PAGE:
And others are trying to elbow their way in. News channels financed by Britain, China and Russia are especially hungry for American cable deals. To date, the BBC has had the most success; its BBC World News channel is now available in about 25 million homes thanks to a deal struck last month with Time Warner Cable.

But the takeover of Current brings Al Jazeera to the front of the line. In recent weeks, Mr. Gore personally lobbied the distributors that carry Current on the importance of Al Jazeera, according to people briefed on the talks who were not authorized to speak publicly.

Distributors can sometimes wiggle out of their carriage deals when channels change hands. Most consented to the sale, but Time Warner Cable did not, Mr. Hyatt told employees.

Time Warner Cable had previously warned that it might drop Current because of its low ratings. It took advantage of a change-in-ownership clause and said in a terse statement Wednesday night, “We are removing the service as quickly as possible.”

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Greek Squabbles Prolong Selection of New Leader

The list of candidates mentioned in media reports included an array of senior figures, including Finance Minister Evangelos Venizelos after Vassilis Skouris, president of the European Court of Justice, was mentioned as the most likely contender.

But analysts said they did not rule out a surprise challenger emerging to succeed Prime Minister George A. Papandreou. After months of protest and building pressure from the European Union, Mr. Papandreou agreed two days ago to step down once political negotiators had established a new unity government. But from the start those negotiations seemed dogged with reverses.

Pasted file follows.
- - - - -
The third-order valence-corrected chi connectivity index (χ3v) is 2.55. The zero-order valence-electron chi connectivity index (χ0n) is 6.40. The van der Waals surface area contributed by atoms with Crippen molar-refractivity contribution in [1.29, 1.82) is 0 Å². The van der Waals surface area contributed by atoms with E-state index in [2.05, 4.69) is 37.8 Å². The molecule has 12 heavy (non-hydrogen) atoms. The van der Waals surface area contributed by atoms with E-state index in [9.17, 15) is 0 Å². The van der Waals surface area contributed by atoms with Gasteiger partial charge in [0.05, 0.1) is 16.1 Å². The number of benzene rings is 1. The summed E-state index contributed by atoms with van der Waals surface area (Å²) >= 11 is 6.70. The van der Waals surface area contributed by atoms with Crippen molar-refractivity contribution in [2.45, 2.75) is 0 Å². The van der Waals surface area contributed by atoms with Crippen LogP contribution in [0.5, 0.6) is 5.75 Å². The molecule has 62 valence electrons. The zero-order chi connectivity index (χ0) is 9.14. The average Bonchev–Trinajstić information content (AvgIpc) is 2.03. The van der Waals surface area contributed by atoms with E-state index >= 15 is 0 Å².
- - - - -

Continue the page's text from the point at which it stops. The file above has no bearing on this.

By late afternoon Tuesday, Greece seemed to face yet a new set of troubles as Antonis Samaras, the leader of the main opposition party, New Democracy, balked at a demand by Eurogroup, the European Union’s group of finance ministers, that several top Greek leaders give a written commitment to the terms of an expanded bailout hammered out with Europe’s leaders last month.

“There is such a thing as national dignity,” Mr. Samaras said in a statement. “I have repeatedly explained that in order to protect the Greek economy and the euro, the implementation of the Oct. 26 agreement is inevitable.”

He added, “I won’t allow anyone to question the statements I have made.”

His statement came just a few hours after Finance Minister Venizelos told a cabinet meeting that five top Greek officials were being asked to sign the letter — a demand made on Monday by the chief of Eurogroup, Jean-Claude Juncker — reaffirming their commitment to Greece’s bailouts deals and economic reforms before the next tranche of aid to Greece would be released.